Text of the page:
Parkinson’s disease is a progressive neurodegenerative disorder that affects a person’s motor and non-motor abilities. Parkinson’s disease afflicts one percent of all elderly people over the age of 60. X Research sources JOHN D. GAZEWOOD, MD, MSPH, D. ROXANNE RICHARDS, MD, KARL CLEBAK, MD, Parkinson’s An Update, The American Family Physician, 2013 Feb 15;87(4):267-273 Parkinson’s disease is a progressive disorder of the central nervous system. This disease often causes muscle rigidity, tremors, slowness of action, and poor balance. If you think you or a loved one has Parkinson’s, know how to diagnose it. Recognize the symptoms of this disease first at home, then go to the doctor to get the right medical diagnosis.
Know the Symptoms of Parkinson’s Disease
Watch for tremors in the hands and/or fingers. Tremors or uncontrollable shaking in the hands, feet, fingers, arms, face, or jaw is one of the first complaints of sufferers who are then usually diagnosed with Parkinson’s disease.
There are many causes for tremors, but one of the most common causes is Parkinson’s disease. Tremors are usually the first sign of this disease.
Tremors and other symptoms may initially appear on only one side of the body, or be more severe on one side of the body.
A ” pill rolling ” movement between the thumb and the other finger is characteristic of Parkinson’s tremor.
Observe if there is slowed or distorted movement. Some of the symptoms of Parkinson’s are outweighed by slowed movements (known as “bradykinesia”). Motor function walking, balance to write, even motor functions that are usually considered spontaneous or reflexive become disturbed.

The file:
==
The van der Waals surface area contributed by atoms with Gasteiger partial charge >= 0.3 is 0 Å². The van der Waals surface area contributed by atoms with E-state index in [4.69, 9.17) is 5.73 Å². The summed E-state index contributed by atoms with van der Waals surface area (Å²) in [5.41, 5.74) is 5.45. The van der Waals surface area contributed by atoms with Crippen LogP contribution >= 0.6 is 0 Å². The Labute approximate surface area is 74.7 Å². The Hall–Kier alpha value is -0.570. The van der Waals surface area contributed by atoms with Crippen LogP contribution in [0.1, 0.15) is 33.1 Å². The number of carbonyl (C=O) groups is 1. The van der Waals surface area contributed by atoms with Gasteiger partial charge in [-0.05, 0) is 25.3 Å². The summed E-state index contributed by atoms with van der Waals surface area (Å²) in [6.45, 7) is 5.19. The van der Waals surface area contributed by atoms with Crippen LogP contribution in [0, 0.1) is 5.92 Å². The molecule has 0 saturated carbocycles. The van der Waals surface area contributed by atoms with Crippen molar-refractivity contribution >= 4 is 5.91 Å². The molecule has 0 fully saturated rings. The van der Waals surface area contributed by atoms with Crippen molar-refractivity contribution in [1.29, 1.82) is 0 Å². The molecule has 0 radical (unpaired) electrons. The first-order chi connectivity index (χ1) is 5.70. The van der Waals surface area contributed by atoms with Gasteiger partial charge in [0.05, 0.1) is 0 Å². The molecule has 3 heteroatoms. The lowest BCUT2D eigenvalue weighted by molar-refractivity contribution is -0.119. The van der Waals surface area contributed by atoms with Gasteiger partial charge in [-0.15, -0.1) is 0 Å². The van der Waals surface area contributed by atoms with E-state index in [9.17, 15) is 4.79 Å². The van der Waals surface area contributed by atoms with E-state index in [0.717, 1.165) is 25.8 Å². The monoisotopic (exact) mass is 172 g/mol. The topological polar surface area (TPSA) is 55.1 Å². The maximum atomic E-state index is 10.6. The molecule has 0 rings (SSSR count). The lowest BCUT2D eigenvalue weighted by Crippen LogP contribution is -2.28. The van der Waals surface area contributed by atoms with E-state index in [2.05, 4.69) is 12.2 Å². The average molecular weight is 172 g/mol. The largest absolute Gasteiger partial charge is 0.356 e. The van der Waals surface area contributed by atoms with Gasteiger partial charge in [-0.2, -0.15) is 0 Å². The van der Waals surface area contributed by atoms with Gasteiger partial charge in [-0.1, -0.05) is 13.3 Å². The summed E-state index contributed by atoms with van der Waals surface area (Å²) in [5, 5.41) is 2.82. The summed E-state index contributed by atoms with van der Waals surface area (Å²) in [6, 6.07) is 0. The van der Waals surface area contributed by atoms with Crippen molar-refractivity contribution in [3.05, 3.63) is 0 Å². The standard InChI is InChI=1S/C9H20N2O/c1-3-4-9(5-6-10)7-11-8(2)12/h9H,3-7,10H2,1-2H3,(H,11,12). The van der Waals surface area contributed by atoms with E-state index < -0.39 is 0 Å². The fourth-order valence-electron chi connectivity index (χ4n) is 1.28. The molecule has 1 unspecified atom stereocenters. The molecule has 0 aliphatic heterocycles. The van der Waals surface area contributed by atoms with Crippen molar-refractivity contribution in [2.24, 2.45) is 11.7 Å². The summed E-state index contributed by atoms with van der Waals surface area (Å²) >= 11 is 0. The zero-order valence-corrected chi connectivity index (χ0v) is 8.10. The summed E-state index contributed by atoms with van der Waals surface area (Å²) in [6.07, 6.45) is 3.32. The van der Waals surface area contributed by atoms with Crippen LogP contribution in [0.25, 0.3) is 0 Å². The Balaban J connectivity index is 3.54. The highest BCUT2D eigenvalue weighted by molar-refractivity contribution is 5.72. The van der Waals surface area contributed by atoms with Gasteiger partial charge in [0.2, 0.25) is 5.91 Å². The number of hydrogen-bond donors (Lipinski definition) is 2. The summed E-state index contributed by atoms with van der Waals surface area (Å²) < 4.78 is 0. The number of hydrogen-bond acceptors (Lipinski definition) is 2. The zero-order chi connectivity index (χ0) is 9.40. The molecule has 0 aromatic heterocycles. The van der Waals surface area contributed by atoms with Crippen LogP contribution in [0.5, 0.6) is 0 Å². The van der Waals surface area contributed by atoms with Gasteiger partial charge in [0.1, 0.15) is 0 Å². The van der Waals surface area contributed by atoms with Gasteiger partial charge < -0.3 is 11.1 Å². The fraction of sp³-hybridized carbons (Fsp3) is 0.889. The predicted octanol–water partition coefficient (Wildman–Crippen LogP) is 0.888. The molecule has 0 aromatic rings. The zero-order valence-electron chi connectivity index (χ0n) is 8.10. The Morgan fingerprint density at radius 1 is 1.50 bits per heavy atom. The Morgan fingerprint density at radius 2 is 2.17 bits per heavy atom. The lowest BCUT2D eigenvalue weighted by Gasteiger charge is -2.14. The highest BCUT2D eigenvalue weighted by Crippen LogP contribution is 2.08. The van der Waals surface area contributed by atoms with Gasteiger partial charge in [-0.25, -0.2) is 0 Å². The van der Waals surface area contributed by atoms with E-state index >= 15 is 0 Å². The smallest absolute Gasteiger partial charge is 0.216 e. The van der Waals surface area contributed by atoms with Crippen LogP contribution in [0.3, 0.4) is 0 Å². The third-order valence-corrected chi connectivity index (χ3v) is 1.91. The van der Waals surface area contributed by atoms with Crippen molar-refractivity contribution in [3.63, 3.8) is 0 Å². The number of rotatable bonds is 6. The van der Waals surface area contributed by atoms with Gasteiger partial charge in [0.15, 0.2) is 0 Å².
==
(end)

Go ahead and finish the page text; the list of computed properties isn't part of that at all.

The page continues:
This slowing of movement is a very common early symptom of Parkinson’s, and can be present at disease onset in up to 80% of patients.
Some people may find it difficult to describe how they feel and use words such as “weak”, “tired”, or “difficult to coordinate movements” when describing their symptoms.
Observe the distortion in uncontrollable motion. In addition to involuntary movements and slowness, people with Parkinson’s can also experience problems with controlled movements. Some medications for this disease can make abnormal uncontrollable movements, or increased movements, called dyskinesia . This distortion ( dyskinesia ) can look like a jerk and is exacerbated by psychological stress.
Advanced dyskinesia is most commonly seen in patients who have been given levodopa for some time.
Notice the gait that looks dragging. One of the common symptoms of Parkinson’s is a shuffling gait with short strides and a tendency to lean forward. People with Parkinson’s disease usually have difficulty balancing and sometimes tend to fall forward, as a result, they walk faster so that their body does not fall. This is known as the ” festinating gait ” which is very commonly associated with Parkinson’s disease.
These symptoms usually appear later.
Observe body posture. When standing or walking, sufferers often bend at the waist. This happens because Parkinson’s can cause balance and posture problems, including body rigidity. There is a tendency to flex the head and arms so that the sufferer looks bent with the head down and the elbows bent.
This stiffness can affect the entire body and make you feel stiff or painful.
Observe the rigidity of the posture. This symptom, called ” cog-wheeling, ” is a hallmark of Parkinson’s disease, in which there is stiff movement when the patient’s arm is moved through basic movements of extension and flexion. Stiffness and resistance to movement are the characteristics best characterized by passive elbow and wrist motion.